Travel Trend: Women's Adventure Travel

Wendy Altschuler, turning up the corners of her mouth on a pretty gnarly rock. 

Wendy Altschuler, turning up the corners of her mouth on a pretty gnarly rock. 

“Put your headlamp on, you’ll need it,” my friend said as she pointed out where I’d be resting my head for the weekend with REI Outessa, a women-only sweat-filled romp in the mountains.

Photo Credit-Wendy Altschuler

Photo Credit-Wendy Altschuler

I followed the path up the hill, underneath the chairlift, and crooked my head up every few seconds to stare at the sky, chock-full of stars. I didn’t realize how much I missed the dark—here, at Kirkwood Mountain Resort, a whopping 7,800 feet at the base level, my Spidey senses were tingling. How could I possibly sleep? This was amazing!

Photo Credit-Wendy Altschuler

Photo Credit-Wendy Altschuler

The next morning, I made my way to the village where most of the activities would start/end. There was an Allegro Flxbus, serving piping hot coffee, and all was right in the world. Women were buzzing about, fully stoked—and probably a little nervous too— about how the weekend would play out. My to-do list for the next few days included: rock climbing, mountain biking, kayaking, endurance hiking and trail running and I couldn’t wait to get started. Finally, a weekend full of mountain-loving adventure, designed just for women, that had bad ass babes at the helm, leading, guiding and mentoring. This was my kind of trip!

Photo Credit-Tiny Atlas Quarterly

Photo Credit-Tiny Atlas Quarterly

And, as you can imagine, the scene at every outdoor activity was celebratory and supportive. Women have the amazing ability to bond over shared experiences, especially ones that have a little fear involved. I cheered alongside other women, for example, when a terrified newbie rock climber finally released her white-knuckled grip off the rock and decided to trust that the rope—and the new friend belaying her—would hold and she’d be safe. We all high-fived and whistled from a place of deep empathy, understanding and downright pride of what a community of women can accomplish. There was no mansplaining, no male instructors teaching women how to find joy in the outdoors—it was just us and it was beautiful.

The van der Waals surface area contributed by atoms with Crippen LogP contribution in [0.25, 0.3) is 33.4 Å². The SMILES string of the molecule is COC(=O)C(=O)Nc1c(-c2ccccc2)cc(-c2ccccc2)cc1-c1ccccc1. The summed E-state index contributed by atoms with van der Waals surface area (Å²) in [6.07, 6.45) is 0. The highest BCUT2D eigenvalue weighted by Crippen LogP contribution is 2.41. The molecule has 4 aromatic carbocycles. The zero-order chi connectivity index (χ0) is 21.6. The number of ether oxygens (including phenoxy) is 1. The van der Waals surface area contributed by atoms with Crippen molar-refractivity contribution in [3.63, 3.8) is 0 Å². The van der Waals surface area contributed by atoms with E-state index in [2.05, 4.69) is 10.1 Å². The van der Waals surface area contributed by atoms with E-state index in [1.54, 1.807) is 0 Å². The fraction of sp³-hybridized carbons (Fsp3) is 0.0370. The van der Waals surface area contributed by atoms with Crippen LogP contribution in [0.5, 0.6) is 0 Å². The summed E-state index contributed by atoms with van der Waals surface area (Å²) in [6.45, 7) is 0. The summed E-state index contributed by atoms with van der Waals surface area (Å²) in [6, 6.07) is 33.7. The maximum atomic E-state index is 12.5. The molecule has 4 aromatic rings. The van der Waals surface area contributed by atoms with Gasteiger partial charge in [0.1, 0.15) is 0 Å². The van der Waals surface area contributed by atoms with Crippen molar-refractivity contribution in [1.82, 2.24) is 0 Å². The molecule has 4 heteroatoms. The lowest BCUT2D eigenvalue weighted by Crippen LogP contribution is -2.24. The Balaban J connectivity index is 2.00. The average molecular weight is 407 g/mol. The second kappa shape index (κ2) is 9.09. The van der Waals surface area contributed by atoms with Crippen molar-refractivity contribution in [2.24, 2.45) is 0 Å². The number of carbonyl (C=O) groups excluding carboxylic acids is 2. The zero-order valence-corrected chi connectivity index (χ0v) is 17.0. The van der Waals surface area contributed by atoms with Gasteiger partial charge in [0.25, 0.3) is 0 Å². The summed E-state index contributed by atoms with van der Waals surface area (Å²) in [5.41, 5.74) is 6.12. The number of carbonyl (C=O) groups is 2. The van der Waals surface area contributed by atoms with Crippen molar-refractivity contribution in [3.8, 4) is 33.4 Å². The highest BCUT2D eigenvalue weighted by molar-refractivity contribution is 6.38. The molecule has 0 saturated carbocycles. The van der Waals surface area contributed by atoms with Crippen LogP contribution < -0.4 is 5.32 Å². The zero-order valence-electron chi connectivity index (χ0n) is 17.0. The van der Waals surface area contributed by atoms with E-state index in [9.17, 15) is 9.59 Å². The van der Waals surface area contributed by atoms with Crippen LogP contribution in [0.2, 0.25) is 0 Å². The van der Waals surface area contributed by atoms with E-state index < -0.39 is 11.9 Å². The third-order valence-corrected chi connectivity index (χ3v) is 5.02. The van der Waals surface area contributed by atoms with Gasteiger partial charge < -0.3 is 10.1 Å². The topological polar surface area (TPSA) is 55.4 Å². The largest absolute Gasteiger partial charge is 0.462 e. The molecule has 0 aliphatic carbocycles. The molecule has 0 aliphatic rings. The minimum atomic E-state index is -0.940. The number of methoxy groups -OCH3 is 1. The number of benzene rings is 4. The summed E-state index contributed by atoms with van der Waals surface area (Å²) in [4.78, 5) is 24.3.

Photo Credit-Tiny Atlas Quarterly 

Photo Credit-Tiny Atlas Quarterly 

Photo Credit-Wendy Altschuler

Photo Credit-Wendy Altschuler

Photo Credit-Wendy Altschuler

Photo Credit-Wendy Altschuler

Nights eating at communal tables, followed by marshmallow roasting around the campfire, provided a chance for everyone to talk about their day—what went right or wrong, what was unexpected, what was learned. As an introvert, I had no problem copping a squat with new friends and squealing about my day (and there were plenty of places to retreat if I needed a little down time or space). We were all in it together and everyone abided by a sort of joy code, which felt so powerful. The “Sweaty Dirty Happy” motto of the weekend was on par.

Photo Credit-Wendy Altschuler

Photo Credit-Wendy Altschuler

Three annual weekends are available for women who want to push themselves and get out of their comfort zones. Kirkwood just wrapped up but you can sign up for Waterville Valley, New Hampshire September 22-24 or Mount Hood Skibowl Oregon August 18—20. And, of course, there’s always next year…but, who wants to wait for 2018?

Photo Credit-Tiny Atlas Quarterly

Photo Credit-Tiny Atlas Quarterly